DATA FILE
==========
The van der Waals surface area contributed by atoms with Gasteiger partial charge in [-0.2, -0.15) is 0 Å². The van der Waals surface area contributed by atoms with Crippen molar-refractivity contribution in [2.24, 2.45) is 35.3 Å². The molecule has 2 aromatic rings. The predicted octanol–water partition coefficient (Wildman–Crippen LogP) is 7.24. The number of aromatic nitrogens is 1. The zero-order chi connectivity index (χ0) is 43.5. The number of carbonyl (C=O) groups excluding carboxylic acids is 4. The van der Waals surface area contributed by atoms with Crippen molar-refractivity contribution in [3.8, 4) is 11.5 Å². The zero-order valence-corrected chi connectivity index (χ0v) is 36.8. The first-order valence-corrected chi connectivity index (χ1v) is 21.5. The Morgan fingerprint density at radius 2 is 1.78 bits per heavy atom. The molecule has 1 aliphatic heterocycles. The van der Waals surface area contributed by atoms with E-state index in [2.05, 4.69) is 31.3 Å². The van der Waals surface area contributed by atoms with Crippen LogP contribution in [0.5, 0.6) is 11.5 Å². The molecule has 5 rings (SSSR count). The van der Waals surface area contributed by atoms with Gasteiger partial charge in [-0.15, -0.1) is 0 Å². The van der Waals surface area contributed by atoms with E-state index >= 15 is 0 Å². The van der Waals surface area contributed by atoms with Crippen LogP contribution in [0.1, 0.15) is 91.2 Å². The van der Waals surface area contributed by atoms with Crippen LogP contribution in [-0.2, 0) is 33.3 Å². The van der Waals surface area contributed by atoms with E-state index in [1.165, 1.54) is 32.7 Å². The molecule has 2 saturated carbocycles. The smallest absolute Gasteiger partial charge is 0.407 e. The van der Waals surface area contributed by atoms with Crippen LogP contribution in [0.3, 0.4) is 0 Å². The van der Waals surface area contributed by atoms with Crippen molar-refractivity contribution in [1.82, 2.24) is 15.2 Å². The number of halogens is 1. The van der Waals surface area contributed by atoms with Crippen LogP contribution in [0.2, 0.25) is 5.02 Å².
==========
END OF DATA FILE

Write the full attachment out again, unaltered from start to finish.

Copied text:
The van der Waals surface area contributed by atoms with Gasteiger partial charge in [-0.2, -0.15) is 0 Å². The van der Waals surface area contributed by atoms with Crippen molar-refractivity contribution in [2.24, 2.45) is 35.3 Å². The molecule has 2 aromatic rings. The predicted octanol–water partition coefficient (Wildman–Crippen LogP) is 7.24. The number of aromatic nitrogens is 1. The zero-order chi connectivity index (χ0) is 43.5. The number of carbonyl (C=O) groups excluding carboxylic acids is 4. The van der Waals surface area contributed by atoms with Crippen molar-refractivity contribution in [3.8, 4) is 11.5 Å². The zero-order valence-corrected chi connectivity index (χ0v) is 36.8. The first-order valence-corrected chi connectivity index (χ1v) is 21.5. The Morgan fingerprint density at radius 2 is 1.78 bits per heavy atom. The molecule has 1 aliphatic heterocycles. The van der Waals surface area contributed by atoms with E-state index in [2.05, 4.69) is 31.3 Å². The van der Waals surface area contributed by atoms with Crippen LogP contribution in [0.5, 0.6) is 11.5 Å². The molecule has 5 rings (SSSR count). The van der Waals surface area contributed by atoms with Gasteiger partial charge in [-0.15, -0.1) is 0 Å². The van der Waals surface area contributed by atoms with E-state index >= 15 is 0 Å². The van der Waals surface area contributed by atoms with Crippen LogP contribution in [0.1, 0.15) is 91.2 Å². The van der Waals surface area contributed by atoms with Crippen LogP contribution in [-0.2, 0) is 33.3 Å². The van der Waals surface area contributed by atoms with E-state index in [1.165, 1.54) is 32.7 Å². The molecule has 2 saturated carbocycles. The smallest absolute Gasteiger partial charge is 0.407 e. The van der Waals surface area contributed by atoms with Crippen LogP contribution in [0.3, 0.4) is 0 Å². The van der Waals surface area contributed by atoms with Crippen molar-refractivity contribution in [1.82, 2.24) is 15.2 Å². The number of halogens is 1. The van der Waals surface area contributed by atoms with Crippen LogP contribution in [0.2, 0.25) is 5.02 Å².